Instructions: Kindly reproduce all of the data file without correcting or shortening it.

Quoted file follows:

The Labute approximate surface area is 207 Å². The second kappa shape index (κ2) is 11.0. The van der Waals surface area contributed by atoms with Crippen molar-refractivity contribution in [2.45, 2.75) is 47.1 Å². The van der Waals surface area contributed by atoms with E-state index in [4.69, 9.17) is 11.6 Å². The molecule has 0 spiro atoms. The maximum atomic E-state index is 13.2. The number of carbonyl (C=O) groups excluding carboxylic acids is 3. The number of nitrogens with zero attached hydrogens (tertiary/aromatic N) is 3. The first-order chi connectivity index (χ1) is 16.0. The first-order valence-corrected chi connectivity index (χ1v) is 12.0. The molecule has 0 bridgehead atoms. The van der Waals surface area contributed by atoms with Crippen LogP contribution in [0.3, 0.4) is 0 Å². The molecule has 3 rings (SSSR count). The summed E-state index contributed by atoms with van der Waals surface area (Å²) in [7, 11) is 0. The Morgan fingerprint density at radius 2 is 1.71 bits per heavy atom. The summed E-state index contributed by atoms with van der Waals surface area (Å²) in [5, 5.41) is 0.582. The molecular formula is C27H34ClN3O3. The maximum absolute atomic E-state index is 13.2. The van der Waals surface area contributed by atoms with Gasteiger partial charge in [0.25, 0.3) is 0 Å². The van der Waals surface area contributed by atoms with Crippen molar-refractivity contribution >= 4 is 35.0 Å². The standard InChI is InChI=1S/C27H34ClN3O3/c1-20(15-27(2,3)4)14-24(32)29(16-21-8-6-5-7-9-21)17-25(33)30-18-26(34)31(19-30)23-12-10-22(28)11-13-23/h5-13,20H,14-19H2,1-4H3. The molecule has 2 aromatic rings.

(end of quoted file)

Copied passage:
The Labute approximate surface area is 207 Å². The second kappa shape index (κ2) is 11.0. The van der Waals surface area contributed by atoms with Crippen molar-refractivity contribution in [2.45, 2.75) is 47.1 Å². The van der Waals surface area contributed by atoms with E-state index in [4.69, 9.17) is 11.6 Å². The molecule has 0 spiro atoms. The maximum atomic E-state index is 13.2. The number of carbonyl (C=O) groups excluding carboxylic acids is 3. The number of nitrogens with zero attached hydrogens (tertiary/aromatic N) is 3. The first-order chi connectivity index (χ1) is 16.0. The first-order valence-corrected chi connectivity index (χ1v) is 12.0. The molecule has 0 bridgehead atoms. The van der Waals surface area contributed by atoms with Crippen LogP contribution in [0.3, 0.4) is 0 Å². The molecule has 3 rings (SSSR count). The summed E-state index contributed by atoms with van der Waals surface area (Å²) in [7, 11) is 0. The Morgan fingerprint density at radius 2 is 1.71 bits per heavy atom. The summed E-state index contributed by atoms with van der Waals surface area (Å²) in [5, 5.41) is 0.582. The molecular formula is C27H34ClN3O3. The maximum absolute atomic E-state index is 13.2. The van der Waals surface area contributed by atoms with Gasteiger partial charge in [0.25, 0.3) is 0 Å². The van der Waals surface area contributed by atoms with Crippen molar-refractivity contribution >= 4 is 35.0 Å². The standard InChI is InChI=1S/C27H34ClN3O3/c1-20(15-27(2,3)4)14-24(32)29(16-21-8-6-5-7-9-21)17-25(33)30-18-26(34)31(19-30)23-12-10-22(28)11-13-23/h5-13,20H,14-19H2,1-4H3. The molecule has 2 aromatic rings.